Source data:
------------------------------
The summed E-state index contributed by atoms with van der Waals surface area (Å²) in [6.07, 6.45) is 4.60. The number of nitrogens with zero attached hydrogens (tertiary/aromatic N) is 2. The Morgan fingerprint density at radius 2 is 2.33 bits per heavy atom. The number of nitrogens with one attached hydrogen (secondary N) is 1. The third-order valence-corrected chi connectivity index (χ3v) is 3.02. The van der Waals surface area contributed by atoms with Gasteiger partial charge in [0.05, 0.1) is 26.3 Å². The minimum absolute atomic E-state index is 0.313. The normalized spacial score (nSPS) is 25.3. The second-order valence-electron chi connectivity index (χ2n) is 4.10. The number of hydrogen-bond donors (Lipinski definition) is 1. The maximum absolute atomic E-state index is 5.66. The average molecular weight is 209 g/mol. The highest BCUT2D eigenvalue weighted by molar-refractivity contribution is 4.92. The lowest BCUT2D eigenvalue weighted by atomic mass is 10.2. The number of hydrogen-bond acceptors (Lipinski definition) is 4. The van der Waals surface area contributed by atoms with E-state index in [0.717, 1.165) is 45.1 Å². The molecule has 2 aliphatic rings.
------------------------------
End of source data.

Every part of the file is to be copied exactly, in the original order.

The summed E-state index contributed by atoms with van der Waals surface area (Å²) in [6.07, 6.45) is 4.60. The number of nitrogens with zero attached hydrogens (tertiary/aromatic N) is 2. The Morgan fingerprint density at radius 2 is 2.33 bits per heavy atom. The number of nitrogens with one attached hydrogen (secondary N) is 1. The third-order valence-corrected chi connectivity index (χ3v) is 3.02. The van der Waals surface area contributed by atoms with Gasteiger partial charge in [0.05, 0.1) is 26.3 Å². The minimum absolute atomic E-state index is 0.313. The normalized spacial score (nSPS) is 25.3. The second-order valence-electron chi connectivity index (χ2n) is 4.10. The number of hydrogen-bond donors (Lipinski definition) is 1. The maximum absolute atomic E-state index is 5.66. The average molecular weight is 209 g/mol. The highest BCUT2D eigenvalue weighted by molar-refractivity contribution is 4.92. The lowest BCUT2D eigenvalue weighted by atomic mass is 10.2. The number of hydrogen-bond acceptors (Lipinski definition) is 4. The van der Waals surface area contributed by atoms with E-state index in [0.717, 1.165) is 45.1 Å². The molecule has 2 aliphatic rings.